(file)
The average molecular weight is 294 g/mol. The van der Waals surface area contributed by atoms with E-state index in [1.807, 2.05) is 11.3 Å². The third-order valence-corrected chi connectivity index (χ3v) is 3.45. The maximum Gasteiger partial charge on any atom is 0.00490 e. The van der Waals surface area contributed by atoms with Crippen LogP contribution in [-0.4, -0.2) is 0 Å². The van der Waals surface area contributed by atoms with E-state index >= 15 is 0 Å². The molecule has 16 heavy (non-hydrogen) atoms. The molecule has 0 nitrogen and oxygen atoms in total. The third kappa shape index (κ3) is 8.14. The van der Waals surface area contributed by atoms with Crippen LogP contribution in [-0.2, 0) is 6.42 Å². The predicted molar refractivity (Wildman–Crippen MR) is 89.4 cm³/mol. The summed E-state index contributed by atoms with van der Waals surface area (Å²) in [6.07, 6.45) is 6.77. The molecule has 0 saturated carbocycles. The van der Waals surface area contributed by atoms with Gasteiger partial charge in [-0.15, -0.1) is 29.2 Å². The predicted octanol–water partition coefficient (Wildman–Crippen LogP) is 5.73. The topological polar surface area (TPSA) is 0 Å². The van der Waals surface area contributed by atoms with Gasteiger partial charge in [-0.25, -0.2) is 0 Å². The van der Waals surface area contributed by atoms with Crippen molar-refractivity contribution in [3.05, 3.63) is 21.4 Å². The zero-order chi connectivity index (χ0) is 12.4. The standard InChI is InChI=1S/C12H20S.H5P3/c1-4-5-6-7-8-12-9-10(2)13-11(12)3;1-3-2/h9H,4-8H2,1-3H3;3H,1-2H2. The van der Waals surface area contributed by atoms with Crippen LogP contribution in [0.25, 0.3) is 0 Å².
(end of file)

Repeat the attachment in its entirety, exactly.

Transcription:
The average molecular weight is 294 g/mol. The van der Waals surface area contributed by atoms with E-state index in [1.807, 2.05) is 11.3 Å². The third-order valence-corrected chi connectivity index (χ3v) is 3.45. The maximum Gasteiger partial charge on any atom is 0.00490 e. The van der Waals surface area contributed by atoms with Crippen LogP contribution in [-0.4, -0.2) is 0 Å². The van der Waals surface area contributed by atoms with E-state index >= 15 is 0 Å². The molecule has 16 heavy (non-hydrogen) atoms. The molecule has 0 nitrogen and oxygen atoms in total. The third kappa shape index (κ3) is 8.14. The van der Waals surface area contributed by atoms with Crippen LogP contribution in [-0.2, 0) is 6.42 Å². The predicted molar refractivity (Wildman–Crippen MR) is 89.4 cm³/mol. The summed E-state index contributed by atoms with van der Waals surface area (Å²) in [6.07, 6.45) is 6.77. The molecule has 0 saturated carbocycles. The van der Waals surface area contributed by atoms with Gasteiger partial charge in [-0.15, -0.1) is 29.2 Å². The predicted octanol–water partition coefficient (Wildman–Crippen LogP) is 5.73. The topological polar surface area (TPSA) is 0 Å². The van der Waals surface area contributed by atoms with Gasteiger partial charge in [-0.25, -0.2) is 0 Å². The van der Waals surface area contributed by atoms with Crippen molar-refractivity contribution in [3.05, 3.63) is 21.4 Å². The zero-order chi connectivity index (χ0) is 12.4. The standard InChI is InChI=1S/C12H20S.H5P3/c1-4-5-6-7-8-12-9-10(2)13-11(12)3;1-3-2/h9H,4-8H2,1-3H3;3H,1-2H2. The van der Waals surface area contributed by atoms with Crippen LogP contribution in [0.25, 0.3) is 0 Å².